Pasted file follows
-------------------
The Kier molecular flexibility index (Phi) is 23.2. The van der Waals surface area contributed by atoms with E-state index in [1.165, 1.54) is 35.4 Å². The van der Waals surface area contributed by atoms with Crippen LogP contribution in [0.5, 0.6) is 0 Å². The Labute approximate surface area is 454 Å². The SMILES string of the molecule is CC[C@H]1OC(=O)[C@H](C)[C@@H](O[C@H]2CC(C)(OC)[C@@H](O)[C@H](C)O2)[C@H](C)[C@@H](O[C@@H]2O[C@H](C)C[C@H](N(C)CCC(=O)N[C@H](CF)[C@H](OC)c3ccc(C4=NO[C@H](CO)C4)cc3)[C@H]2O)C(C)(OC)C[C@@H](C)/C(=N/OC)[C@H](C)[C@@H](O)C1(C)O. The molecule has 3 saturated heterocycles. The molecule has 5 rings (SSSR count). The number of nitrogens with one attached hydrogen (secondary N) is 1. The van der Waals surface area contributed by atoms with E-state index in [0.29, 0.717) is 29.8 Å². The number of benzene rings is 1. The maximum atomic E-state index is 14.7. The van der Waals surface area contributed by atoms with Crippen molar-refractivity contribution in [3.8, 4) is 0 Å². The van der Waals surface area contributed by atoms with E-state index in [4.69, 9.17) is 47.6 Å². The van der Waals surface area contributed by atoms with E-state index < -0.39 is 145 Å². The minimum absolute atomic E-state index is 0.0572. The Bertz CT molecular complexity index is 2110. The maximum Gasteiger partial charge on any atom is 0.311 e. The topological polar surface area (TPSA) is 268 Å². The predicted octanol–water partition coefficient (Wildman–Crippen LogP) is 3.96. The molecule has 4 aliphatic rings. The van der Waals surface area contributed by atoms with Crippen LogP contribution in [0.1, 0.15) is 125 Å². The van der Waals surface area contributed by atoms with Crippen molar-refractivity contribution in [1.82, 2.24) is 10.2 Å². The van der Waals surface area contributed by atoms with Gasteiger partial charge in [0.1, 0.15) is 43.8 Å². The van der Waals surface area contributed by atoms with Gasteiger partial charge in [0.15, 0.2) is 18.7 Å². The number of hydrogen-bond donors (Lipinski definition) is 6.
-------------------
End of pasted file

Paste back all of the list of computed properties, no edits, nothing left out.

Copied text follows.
The Kier molecular flexibility index (Phi) is 23.2. The van der Waals surface area contributed by atoms with E-state index in [1.165, 1.54) is 35.4 Å². The van der Waals surface area contributed by atoms with Crippen LogP contribution in [0.5, 0.6) is 0 Å². The Labute approximate surface area is 454 Å². The SMILES string of the molecule is CC[C@H]1OC(=O)[C@H](C)[C@@H](O[C@H]2CC(C)(OC)[C@@H](O)[C@H](C)O2)[C@H](C)[C@@H](O[C@@H]2O[C@H](C)C[C@H](N(C)CCC(=O)N[C@H](CF)[C@H](OC)c3ccc(C4=NO[C@H](CO)C4)cc3)[C@H]2O)C(C)(OC)C[C@@H](C)/C(=N/OC)[C@H](C)[C@@H](O)C1(C)O. The molecule has 3 saturated heterocycles. The molecule has 5 rings (SSSR count). The number of nitrogens with one attached hydrogen (secondary N) is 1. The van der Waals surface area contributed by atoms with E-state index in [0.29, 0.717) is 29.8 Å². The number of benzene rings is 1. The maximum atomic E-state index is 14.7. The van der Waals surface area contributed by atoms with Crippen molar-refractivity contribution in [3.8, 4) is 0 Å². The van der Waals surface area contributed by atoms with E-state index in [4.69, 9.17) is 47.6 Å². The van der Waals surface area contributed by atoms with E-state index < -0.39 is 145 Å². The minimum absolute atomic E-state index is 0.0572. The Bertz CT molecular complexity index is 2110. The maximum Gasteiger partial charge on any atom is 0.311 e. The topological polar surface area (TPSA) is 268 Å². The predicted octanol–water partition coefficient (Wildman–Crippen LogP) is 3.96. The molecule has 4 aliphatic rings. The van der Waals surface area contributed by atoms with Crippen LogP contribution in [0.1, 0.15) is 125 Å². The van der Waals surface area contributed by atoms with Crippen molar-refractivity contribution in [1.82, 2.24) is 10.2 Å². The van der Waals surface area contributed by atoms with Gasteiger partial charge in [0.1, 0.15) is 43.8 Å². The van der Waals surface area contributed by atoms with Gasteiger partial charge in [0.15, 0.2) is 18.7 Å². The number of hydrogen-bond donors (Lipinski definition) is 6.